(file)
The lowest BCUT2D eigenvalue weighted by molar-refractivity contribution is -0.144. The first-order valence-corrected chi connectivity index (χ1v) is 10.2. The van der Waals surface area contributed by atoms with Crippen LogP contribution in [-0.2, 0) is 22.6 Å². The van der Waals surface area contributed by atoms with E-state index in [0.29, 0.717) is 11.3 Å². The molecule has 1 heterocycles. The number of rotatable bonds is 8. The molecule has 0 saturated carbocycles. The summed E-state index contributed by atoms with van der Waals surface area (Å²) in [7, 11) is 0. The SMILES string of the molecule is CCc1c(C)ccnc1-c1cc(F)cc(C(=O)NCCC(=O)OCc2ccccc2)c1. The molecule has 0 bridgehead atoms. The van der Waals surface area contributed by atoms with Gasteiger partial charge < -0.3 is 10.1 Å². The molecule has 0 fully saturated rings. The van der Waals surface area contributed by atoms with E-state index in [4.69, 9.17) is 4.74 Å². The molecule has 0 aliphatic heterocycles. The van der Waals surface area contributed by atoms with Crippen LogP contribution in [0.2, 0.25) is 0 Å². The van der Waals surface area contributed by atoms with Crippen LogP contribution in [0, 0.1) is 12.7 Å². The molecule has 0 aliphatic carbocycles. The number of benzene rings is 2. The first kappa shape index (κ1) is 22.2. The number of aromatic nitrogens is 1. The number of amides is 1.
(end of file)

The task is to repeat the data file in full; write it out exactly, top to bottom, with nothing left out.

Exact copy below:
The lowest BCUT2D eigenvalue weighted by molar-refractivity contribution is -0.144. The first-order valence-corrected chi connectivity index (χ1v) is 10.2. The van der Waals surface area contributed by atoms with Crippen LogP contribution in [-0.2, 0) is 22.6 Å². The van der Waals surface area contributed by atoms with E-state index in [0.29, 0.717) is 11.3 Å². The molecule has 1 heterocycles. The number of rotatable bonds is 8. The molecule has 0 saturated carbocycles. The summed E-state index contributed by atoms with van der Waals surface area (Å²) in [7, 11) is 0. The SMILES string of the molecule is CCc1c(C)ccnc1-c1cc(F)cc(C(=O)NCCC(=O)OCc2ccccc2)c1. The molecule has 0 bridgehead atoms. The van der Waals surface area contributed by atoms with Gasteiger partial charge < -0.3 is 10.1 Å². The molecule has 0 fully saturated rings. The van der Waals surface area contributed by atoms with E-state index in [4.69, 9.17) is 4.74 Å². The molecule has 0 aliphatic heterocycles. The van der Waals surface area contributed by atoms with Crippen LogP contribution in [0.2, 0.25) is 0 Å². The van der Waals surface area contributed by atoms with Crippen LogP contribution in [0, 0.1) is 12.7 Å². The molecule has 0 aliphatic carbocycles. The number of benzene rings is 2. The first kappa shape index (κ1) is 22.2. The number of aromatic nitrogens is 1. The number of amides is 1.